WrestleQuest is a pro wrestling RPG developed by Mega Cat Studios and published by Skybound Games. You play as Muchacho Man Savage – not to be confused with Randy. In typical fashion of wrestling narratives, your objective is to ascend to the pinnacle of the wrestling world by showcasing your skills within the independent circuit. As you progress, you’ll also step into the shoes of Brink Logan, who shares similar ambitions albeit stemming from a contrasting privileged upbringing. As the plot shifts between Savage and Logan, you’ll forge alliances with managerial figures and tag team companions, all while striving to ascend the ranks and secure your place on the upper echelons of the wrestling realm.
To begin with, this game is brimming with an abundance of charm. The employment of a JRPG approach, where you navigate an expansive overworld map connecting different towns, is a remarkable homage to the SNES era. Noteworthy names such as Jake the Snake Roberts, André the Giant, and Macho Man Randy Savage are prominently featured. The wrestlers are basically toys, each encompassing distinct gimmicks reminiscent of the late 80s and early 90s, just before the attitude era emerged. Regrettably, despite these commendable aspects, WrestleQuest sandbagged its pure potential.
Both main stories are extremely dense and lack a proper hook. While there are instances where your choices hold the potential to influence the course of the plot, these decisions fail to rescue rather lackluster storylines that struggle to captivate. I never felt like a heel or a babyface; instead, I often felt more akin to a figurine reciting repetitive and vexing voice lines. In fact, the characters’ tendency to annoyingly repeat phrases become tiresome almost immediately, to the extent that I found myself yearning for a version of the game without any voice acting at all.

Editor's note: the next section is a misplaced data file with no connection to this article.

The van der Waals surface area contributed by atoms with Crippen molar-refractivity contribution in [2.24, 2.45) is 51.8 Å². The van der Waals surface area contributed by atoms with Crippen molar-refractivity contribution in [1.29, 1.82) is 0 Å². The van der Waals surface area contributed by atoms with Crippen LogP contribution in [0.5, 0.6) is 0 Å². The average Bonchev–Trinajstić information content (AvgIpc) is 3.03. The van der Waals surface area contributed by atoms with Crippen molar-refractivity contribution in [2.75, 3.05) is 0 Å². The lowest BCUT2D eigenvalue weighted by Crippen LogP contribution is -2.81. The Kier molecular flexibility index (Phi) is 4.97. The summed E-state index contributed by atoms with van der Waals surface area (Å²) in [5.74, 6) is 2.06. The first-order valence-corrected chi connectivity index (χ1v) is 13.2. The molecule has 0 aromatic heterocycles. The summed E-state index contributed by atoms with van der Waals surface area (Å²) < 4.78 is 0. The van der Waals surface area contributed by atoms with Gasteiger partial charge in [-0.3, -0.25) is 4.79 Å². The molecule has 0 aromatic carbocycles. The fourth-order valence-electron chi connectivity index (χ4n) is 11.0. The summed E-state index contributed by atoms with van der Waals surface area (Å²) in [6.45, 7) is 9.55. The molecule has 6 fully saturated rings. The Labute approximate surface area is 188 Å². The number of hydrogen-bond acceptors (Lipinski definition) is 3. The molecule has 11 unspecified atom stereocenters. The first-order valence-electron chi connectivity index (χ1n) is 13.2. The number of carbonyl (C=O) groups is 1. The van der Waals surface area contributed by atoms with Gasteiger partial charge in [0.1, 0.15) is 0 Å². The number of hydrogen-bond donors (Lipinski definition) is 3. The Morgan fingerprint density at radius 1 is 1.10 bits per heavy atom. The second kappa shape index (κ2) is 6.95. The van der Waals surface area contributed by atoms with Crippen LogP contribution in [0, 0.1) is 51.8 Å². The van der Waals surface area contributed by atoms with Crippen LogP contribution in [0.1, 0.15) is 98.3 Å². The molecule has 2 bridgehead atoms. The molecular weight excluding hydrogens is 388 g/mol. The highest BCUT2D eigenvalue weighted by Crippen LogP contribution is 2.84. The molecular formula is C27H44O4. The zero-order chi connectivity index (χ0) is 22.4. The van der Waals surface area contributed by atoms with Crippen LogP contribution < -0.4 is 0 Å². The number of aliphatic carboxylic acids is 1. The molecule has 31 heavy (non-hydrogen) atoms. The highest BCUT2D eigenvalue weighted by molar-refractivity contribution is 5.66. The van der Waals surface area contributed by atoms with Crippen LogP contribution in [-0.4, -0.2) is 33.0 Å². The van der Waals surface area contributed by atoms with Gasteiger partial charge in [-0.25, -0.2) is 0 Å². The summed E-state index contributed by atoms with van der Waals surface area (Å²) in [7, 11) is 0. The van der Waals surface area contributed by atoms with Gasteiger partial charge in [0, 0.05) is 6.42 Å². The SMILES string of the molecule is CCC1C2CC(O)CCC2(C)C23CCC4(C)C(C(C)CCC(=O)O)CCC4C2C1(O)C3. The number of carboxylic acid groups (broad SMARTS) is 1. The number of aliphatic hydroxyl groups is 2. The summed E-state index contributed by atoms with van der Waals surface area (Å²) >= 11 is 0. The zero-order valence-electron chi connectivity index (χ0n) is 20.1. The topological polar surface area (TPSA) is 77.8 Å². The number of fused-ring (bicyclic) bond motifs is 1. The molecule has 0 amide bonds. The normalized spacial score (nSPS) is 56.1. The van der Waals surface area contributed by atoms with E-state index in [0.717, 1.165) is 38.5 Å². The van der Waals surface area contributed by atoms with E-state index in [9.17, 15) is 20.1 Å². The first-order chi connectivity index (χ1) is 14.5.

I have mixed feelings on the battle system. It offers players the option to execute regular strikes, utilize abilities for impactful maneuvers, orchestrate tag team tactics, and employ specialized moves requiring AP. Managers also add buffs to the party to assist in bigger brawls. However, I didn’t struggle due to the lack of challenge. Throughout my gameplay, I seldom encountered situations where victory seemed uncertain. Even the application of items aimed at bolstering base statistics failed to significantly impact the gameplay, likely due to the prevailing ease of battles.
As a result, matches feel dull and uninspired. Despite the incorporation of bothersome QTEs to potentially amplify damage or ensure a pinfall triumph, the combat mechanics quickly lose their luster. Traversal mechanics are equally bad, with a subpar radar system that merely provides a rough direction of your goal. Whether walking or sprinting, the movement pace is regrettably sluggish, leading to a sense of discomfort. During quests, the experience often mimics maneuvering through a dungeon, engaging adversaries at every turn. These seemingly inconsequential battles appear to serve the sole purpose of padding the gameplay duration, a decision that, in my opinion, detracted from an already dragging experience.
As a die-hard wrestling fan, I wanted to love all 30 hours of WrestleQuest. Unfortunately, the dull plot, frustrating traversal mechanics, and lackluster gameplay failed to get over with me and needs to be buried to the absolute bottom of your wishlist.
WrestleQuest launches on August 22nd on Steam, Nintendo Switch, Xbox One, Xbox Series X|S, PS4, and PS5 for $29.99.
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